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Kitajima misses out

Olympic champ comes fourth in 100 breaststroke

by Hiroki Noda

Kyodo

Swim king Kosuke Kitajima finished outside the medals after placing fourth in the men’s 100-meter breaststroke at the world swimming championships on Monday.

The two-time double Olympic champion never really got going in the final at Oriental Sports Center’s indoor pool and came home with a disappointing time of 1 minute, 0.03 seconds.

Norwegian Alexander Dale Oen, who had the fastest time in the semifinals, won the gold medal in 58.71. Italy’s Fabio Scozzoli won the silver in 59.42 while South African Cameron van der Burgh took the bronze in 59.49.

“I didn’t feel that bad but it is not good that I wasn’t able to do what I am really capable of doing,” said Kitajima. “I wasn’t able to deliver a result and that shows that I still have weaknesses.”

“He (Dale Oen) is tough and has a strong spirit. He is a swimmer I respect and right now I am no match for him. I have to work out from now how I am going to beat him,” added the 28-year-old.

Kitajima’s time was worse than in the heats (59.96) and the semifinals (59.77), both held a day earlier.

“This is the first time in a while that the outcome was completely different from my pre-race scenario,” Kitajima said. “If I get a chance to race against him next year, I have to make him think I’m still in the mix. He’s perfect. He’s now somewhere else and a class above us.”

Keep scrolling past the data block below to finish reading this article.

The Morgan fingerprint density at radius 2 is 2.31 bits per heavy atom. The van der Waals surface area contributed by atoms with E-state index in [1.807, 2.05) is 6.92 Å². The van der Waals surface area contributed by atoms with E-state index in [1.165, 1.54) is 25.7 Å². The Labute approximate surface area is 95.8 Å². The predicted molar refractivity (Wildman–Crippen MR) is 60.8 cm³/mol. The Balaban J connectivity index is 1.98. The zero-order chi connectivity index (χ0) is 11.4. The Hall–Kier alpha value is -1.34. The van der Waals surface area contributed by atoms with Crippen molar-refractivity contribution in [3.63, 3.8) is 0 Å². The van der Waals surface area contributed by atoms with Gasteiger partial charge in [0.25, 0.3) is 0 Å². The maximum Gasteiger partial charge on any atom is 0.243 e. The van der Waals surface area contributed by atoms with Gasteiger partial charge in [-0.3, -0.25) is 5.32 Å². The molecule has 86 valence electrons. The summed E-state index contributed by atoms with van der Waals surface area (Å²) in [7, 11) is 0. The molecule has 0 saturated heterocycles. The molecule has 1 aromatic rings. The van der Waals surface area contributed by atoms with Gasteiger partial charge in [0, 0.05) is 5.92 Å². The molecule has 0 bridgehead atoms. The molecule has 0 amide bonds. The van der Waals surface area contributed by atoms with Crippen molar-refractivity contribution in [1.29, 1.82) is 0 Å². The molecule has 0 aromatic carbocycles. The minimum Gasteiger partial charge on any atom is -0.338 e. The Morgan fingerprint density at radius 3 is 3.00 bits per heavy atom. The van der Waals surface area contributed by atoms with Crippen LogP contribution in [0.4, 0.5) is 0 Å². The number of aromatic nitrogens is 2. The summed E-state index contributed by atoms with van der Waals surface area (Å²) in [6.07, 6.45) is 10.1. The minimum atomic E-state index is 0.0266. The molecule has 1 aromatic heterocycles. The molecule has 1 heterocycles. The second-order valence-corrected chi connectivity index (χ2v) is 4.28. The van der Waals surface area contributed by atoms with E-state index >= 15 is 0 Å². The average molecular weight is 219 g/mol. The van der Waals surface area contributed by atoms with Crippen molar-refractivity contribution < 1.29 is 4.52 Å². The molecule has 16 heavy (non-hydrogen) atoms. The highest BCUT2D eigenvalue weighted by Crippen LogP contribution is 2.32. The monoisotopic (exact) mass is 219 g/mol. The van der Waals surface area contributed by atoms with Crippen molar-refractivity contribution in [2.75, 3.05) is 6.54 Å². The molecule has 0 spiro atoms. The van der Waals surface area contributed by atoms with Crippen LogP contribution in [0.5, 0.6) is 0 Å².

Dale Oen, who finished second behind Kitajima in the 100 at the 2008 Beijing Olympics, won the gold for his terror-hit country.

“It’s very special,” he said when asked how special his gold medal is after the mass shooting and bombing in Norway. “I tried not to think that much of what happened back home, but it’s quite impossible. It’s very hard. Very hard.”

On Kitajima, Dale Oen said, “Kosuke is a great inspiration to me. He is one of the few guys who really set the new standards for breaststroke swimming. Even though he didn’t make the podium today, I’m quite sure he’ll be very strong at the next Olympic Games.”

In the men’s 100-meter backstroke semifinals, Ryosuke Irie qualified for Tuesday’s medal race with the second-fastest time of 53.05 seconds, while 2009 champion Junya Koga did not advance after slumping to 14th in 54.16.

“I couldn’t get anything going,” Koga said. “I don’t know why. I can’t do what I’ve done in practice. I’ll review my daily training. I might focus on the quality of training and have just one session a day, instead of two at present.”

High school swimmer Yuki Kobori (1:48.65) finished last in the 16-man semifinals of the star-studded 200 freestyle featuring Michael Phelps, Ryan Lochte, Paul Biedermann and Park Tae Hwan.

Brazil’s Cesar Cielo, who escaped a drugs ban last week that would rule him out of the championships, won the 50-meter butterfly in 23.10.

On the women’s side, top-ranked Aya Terakawa (59.81) barely qualified for the eight-woman 100 backstroke final, while Shiho Sakai (59.94) was ninth.